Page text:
Go back

Lib Dems to revise science and research policy

The Liberal Democrat Party has asked Julian Huppert, MP for Cambridge, to update its science and research policy.

Writing on the Liberal Democrat Voice website, Huppert says he welcomes members’ thoughts on what principles and policies should be included in the document.

Phil Willis, a Liberal Democrat member of the House of Lords Science and Technology Committee, told Research Fortnight that it has been some 10 years since the party “radically updated” its science policy.

Willis, who says he will be involved in the policy changes, adds that the “failure” of current Lib-Dem policy is that it has been “incredibly introspective.

“What we need now is a policy which seeks a broader view in terms of where science is going,” he says. “Science should become mainstream rather than an ‘add on’.”

The new document is to be discussed and agreed at the party’s 2012 autumn conference, writes Huppert. It will cover science, technology, engineering and mathematics as well as social sciences and the humanities.

It would also aim to cover both pure and applied research and commercialisation, and guidelines on how government should use science and evidence in policy formulation.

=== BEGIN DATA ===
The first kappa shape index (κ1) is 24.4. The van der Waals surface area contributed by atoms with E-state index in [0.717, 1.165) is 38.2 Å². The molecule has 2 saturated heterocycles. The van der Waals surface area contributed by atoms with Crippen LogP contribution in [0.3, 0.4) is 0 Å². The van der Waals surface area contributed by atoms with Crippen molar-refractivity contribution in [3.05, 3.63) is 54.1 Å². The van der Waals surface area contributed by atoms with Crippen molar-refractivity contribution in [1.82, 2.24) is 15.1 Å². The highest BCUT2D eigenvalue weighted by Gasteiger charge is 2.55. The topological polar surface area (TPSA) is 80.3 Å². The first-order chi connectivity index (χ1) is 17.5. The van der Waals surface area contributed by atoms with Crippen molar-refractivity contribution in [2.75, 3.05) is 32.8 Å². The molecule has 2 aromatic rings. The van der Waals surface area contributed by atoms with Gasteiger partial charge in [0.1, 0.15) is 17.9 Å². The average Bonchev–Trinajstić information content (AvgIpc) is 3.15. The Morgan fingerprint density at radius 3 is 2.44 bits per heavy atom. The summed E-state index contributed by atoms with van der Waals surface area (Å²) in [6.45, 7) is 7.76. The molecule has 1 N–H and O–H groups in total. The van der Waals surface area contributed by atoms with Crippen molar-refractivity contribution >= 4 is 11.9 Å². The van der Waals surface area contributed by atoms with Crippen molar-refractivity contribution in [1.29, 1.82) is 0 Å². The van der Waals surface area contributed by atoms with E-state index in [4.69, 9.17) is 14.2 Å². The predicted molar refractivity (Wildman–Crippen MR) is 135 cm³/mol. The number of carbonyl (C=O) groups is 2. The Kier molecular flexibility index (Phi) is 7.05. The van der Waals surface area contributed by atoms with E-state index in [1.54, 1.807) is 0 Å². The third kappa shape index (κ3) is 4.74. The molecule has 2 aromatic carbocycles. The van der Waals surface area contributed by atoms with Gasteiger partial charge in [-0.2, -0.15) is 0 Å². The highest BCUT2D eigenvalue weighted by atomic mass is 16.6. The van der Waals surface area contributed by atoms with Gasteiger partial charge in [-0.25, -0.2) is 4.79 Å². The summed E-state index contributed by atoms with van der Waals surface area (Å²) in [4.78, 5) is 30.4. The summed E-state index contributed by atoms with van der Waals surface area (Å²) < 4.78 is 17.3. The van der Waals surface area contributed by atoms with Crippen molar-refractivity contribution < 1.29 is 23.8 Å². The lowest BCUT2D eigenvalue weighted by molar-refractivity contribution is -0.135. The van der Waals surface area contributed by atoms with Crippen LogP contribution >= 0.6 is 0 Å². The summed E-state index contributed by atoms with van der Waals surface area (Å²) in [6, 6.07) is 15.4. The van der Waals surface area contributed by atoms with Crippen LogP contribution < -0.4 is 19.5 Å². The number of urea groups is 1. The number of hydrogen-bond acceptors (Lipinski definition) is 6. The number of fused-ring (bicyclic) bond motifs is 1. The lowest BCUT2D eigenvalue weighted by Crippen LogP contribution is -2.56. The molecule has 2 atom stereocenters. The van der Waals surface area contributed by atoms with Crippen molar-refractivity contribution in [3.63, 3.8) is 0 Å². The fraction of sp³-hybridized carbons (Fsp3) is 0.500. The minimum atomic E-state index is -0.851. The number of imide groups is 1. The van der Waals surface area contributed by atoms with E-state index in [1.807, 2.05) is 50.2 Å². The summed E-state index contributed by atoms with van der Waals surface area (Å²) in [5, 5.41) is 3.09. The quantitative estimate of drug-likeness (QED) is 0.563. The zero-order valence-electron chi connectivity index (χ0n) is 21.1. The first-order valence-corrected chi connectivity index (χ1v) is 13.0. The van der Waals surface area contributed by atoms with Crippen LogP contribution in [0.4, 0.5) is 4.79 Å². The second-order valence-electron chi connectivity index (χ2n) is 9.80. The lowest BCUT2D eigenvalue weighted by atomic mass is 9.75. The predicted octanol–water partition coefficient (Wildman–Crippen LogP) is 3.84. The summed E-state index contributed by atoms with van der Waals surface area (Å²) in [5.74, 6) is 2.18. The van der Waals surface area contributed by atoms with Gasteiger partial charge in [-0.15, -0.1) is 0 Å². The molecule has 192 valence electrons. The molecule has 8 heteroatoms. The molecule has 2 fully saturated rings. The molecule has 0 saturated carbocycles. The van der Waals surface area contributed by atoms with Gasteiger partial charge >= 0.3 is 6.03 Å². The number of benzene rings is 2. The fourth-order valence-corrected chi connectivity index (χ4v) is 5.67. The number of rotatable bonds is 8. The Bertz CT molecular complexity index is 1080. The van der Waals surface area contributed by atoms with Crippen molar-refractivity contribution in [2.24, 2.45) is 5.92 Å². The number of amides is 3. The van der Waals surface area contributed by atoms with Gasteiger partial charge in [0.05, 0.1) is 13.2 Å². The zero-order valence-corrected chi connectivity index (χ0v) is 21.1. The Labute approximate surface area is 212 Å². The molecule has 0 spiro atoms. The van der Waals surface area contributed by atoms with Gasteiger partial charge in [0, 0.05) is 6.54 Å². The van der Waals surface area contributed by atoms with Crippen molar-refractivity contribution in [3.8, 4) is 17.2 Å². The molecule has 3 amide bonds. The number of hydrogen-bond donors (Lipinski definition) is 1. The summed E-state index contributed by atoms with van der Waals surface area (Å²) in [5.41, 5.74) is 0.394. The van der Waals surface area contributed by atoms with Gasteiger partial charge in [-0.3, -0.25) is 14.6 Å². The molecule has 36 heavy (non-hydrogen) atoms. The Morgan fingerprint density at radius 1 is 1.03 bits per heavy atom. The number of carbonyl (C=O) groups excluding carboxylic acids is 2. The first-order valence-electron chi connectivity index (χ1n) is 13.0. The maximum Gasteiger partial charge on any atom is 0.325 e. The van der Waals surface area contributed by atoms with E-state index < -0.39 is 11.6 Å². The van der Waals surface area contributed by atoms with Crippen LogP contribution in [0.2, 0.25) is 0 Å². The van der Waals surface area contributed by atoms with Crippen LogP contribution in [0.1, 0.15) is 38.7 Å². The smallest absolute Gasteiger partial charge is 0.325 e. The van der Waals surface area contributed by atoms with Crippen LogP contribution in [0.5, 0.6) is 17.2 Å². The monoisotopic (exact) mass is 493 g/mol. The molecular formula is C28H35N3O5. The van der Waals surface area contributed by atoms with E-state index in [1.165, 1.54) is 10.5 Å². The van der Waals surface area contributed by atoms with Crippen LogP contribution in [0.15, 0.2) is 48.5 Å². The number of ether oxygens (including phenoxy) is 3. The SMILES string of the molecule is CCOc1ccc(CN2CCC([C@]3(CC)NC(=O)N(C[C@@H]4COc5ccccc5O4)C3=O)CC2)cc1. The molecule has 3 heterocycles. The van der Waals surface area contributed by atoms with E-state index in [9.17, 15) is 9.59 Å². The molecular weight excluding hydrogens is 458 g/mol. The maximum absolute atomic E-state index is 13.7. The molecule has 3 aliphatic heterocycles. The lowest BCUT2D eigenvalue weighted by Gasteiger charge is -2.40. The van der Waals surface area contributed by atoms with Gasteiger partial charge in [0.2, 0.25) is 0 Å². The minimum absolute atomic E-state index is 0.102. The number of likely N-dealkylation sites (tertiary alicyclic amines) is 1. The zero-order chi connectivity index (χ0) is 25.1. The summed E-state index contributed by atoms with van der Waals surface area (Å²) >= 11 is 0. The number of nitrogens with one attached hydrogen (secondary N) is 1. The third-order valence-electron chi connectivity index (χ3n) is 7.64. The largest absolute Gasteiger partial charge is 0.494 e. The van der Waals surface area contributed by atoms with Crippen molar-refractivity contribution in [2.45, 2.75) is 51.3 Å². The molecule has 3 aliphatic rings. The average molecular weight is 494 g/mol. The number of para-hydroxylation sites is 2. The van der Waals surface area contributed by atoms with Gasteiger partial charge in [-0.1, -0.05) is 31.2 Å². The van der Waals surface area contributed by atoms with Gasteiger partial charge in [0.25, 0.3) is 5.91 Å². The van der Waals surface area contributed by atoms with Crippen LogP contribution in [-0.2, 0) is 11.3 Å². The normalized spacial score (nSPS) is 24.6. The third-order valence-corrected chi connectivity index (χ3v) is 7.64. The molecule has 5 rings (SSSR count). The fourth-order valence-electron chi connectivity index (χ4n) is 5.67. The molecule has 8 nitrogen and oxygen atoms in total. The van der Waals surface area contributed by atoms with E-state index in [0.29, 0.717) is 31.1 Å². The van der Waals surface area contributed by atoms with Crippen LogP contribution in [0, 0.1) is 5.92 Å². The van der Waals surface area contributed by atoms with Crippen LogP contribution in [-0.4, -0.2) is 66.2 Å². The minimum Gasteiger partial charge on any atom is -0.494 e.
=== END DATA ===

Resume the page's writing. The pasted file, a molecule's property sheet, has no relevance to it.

Huppert argues that although there is more to be done, the party has managed to influence many decisions taken by the coalition government, including the protection of the science budget, pushing for more capital funding, and the re-creation of SMART awards for innovation.

Willis highlights the government’s recent strategies on the life sciences and innovation and research as particularly progressive and says the Lib Dems now have a role to play in ensuring that these strategies become reality.

He would particularly like to see in the document a “shake up of what I would call the conservatism … with our university research base.

“I’m hoping that … we’ll be a strong voice in saying that status quo is no good in the 21st century—we actually need to have a new form of cooperative research groups across universities,” he says.

“We often talk about innovation as something that comes out of universities or … the private sector. What we don’t talk about is how universities themselves should be innovative in the way they deliver the science and technology agenda,” he says.

“I shall be very much looking to stamp some innovation on the research sector itself,” he adds.